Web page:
Art stolen by the Nazis is for sale at the London auction house

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A 17th century painting salvaged from Nazi Germany could fetch over $ 1,380 million at a London auction on Wednesday at the Old Masters Evening Sale, along with other paintings from the same period Penta Magazine.

The painting, known as A family portrait, or The family of Cornelis de Vos is by The Flemish Baroque artist Sir Anthony Van Dyck, who was a leading court painter to the English royal family before his death in 1641, shows the likeness of his painter colleague Cornelis de Vos together with his wife Suzanna Cock and the children Magdalena and Jan-Baptist.

The 44-inch painting was bought by Sir Francis Cook in 1868 and was owned by his family until the 1930s when Dutch art dealer Nathan Katz bought the property along with about 40 others.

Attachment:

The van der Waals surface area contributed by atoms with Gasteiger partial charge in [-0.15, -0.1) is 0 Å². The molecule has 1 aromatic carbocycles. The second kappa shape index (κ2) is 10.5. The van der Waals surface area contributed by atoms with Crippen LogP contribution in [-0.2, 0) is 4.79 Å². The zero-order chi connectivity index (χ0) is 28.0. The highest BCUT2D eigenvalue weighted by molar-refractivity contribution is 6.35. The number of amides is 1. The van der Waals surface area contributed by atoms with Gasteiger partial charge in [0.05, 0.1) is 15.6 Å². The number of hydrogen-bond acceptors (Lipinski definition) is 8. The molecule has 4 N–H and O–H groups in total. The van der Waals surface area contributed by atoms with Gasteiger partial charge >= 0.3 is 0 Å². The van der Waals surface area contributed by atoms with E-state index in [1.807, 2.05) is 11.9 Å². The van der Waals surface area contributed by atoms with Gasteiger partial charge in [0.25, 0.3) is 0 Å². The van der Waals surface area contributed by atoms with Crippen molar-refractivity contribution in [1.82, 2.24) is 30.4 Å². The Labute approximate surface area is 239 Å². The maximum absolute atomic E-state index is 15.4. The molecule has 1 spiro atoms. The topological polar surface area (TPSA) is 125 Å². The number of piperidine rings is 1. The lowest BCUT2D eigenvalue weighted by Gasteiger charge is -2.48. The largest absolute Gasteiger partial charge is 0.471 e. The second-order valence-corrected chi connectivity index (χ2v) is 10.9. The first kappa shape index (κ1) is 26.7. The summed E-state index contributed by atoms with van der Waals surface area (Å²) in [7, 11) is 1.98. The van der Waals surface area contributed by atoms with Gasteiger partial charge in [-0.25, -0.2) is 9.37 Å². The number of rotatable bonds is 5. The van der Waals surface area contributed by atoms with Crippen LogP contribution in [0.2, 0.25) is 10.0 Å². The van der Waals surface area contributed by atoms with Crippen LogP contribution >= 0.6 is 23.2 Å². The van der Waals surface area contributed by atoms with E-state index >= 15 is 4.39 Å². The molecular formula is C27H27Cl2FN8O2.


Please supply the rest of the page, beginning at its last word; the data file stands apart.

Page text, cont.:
However, according to the multinational art company Sotheby’s, it fell into the hands of the Third Reich through a forced sale to the powerful Nazi military commander Herman Göring by the end of World War II. The painting explains Penta, was returned to the Katz family in 1948 after it was salvaged by the Monuments Men, a special unit of American and British museum directors, curators and historians who risked their lives to get art stolen by the Nazis.

It was later sold to art patron Emil Georg Buhrle, who had it auctioned at Sotheby’s London, where it is expected to fetch between $ 1.38 and 2.07 million, according to Sotheby’s website.



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